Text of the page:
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Education Committee Rejects Priority Language for Wheaton/Edison HS Modernization

The Montgomery County Board of Education supports the modernization project as a high priority.

The Montgomery County Council’s education committee has supported the inclusion of the Wheaton/Edison high schools modernization project in the county CIP, but backed off from regarding it as a clear priority, qualifying that it must still compete with other projects for funding.

Although County Executive Isiah Leggett recommended a one-year deferral for the project, the Board of Education unanimously called for completion by FY2015 for and by FY2017 for . In order to fund the Board of Education’s recommendations, the council would need to approve an additional $8 million in FY2013 and nearly $24 million in FY2014.

The county council staff recommended that “the Education Committee should note that this modernization is a priority and that the Council should consider adjusting other projects (within MCPS or elsewhere in the CIP) first.”

But Councilmember Phil Andrews disagreed.

“I think that as an aspirational goal, we should be on the Board of Education schedule, but that there are other very important projects as well that we need to reconcile, and that have also been deferred,” Andrews said at the March 19 worksession.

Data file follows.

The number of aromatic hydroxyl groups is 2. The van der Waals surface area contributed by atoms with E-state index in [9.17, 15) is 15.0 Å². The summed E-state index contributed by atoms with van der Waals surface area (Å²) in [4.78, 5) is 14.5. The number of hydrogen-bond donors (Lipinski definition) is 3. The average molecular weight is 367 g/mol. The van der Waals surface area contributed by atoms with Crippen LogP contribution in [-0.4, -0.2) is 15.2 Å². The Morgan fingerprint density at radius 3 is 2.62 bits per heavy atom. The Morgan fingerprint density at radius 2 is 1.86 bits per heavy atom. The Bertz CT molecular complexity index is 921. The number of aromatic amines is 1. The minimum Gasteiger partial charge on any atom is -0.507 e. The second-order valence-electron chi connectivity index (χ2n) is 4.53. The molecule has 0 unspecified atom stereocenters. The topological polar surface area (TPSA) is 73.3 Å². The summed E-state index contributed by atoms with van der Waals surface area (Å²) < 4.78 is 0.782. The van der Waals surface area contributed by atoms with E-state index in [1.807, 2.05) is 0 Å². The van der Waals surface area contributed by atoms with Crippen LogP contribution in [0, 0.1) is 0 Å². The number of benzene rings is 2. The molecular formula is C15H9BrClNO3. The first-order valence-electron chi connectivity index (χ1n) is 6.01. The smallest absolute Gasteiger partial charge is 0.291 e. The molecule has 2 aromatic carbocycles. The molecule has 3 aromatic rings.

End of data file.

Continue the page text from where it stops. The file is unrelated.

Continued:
His motion was seconded by Councilmember Craig Rice.

“We know that by putting this back on track, that it’s competing with a lot of other projects. We are far, far from reconciliation,” Ervin said. Reconciliation refers to the need to rearrange money in the CIP, generally by taking it away from some projects in order to fund others.

Council Vice President Nancy Navarro attended the March 19 meeting, although she does not sit on the education committee. “We’ve been saying over and over, Wheaton’s time is now, because they have patiently waited,” Navarro said.

Christopher Barclay, the vice president of the Board of Education, reiterated the importance of the modernization project and why the board voted 8-0 to support it as a priority. 

Wheaton High School has the lowest enrollment in the Downcounty Consortium, and it is the least chosen high school, according to Barclay, even though it has “fantastic programs.” One reason is that a high school’s physical appearance is a significant factor in attracting middle school students, he said.

"When it comes to Wheaton High School, I think we made a very clear statement," he said. "If you wanted the first on our priority list...one of those is Wheaton/Edison."

 

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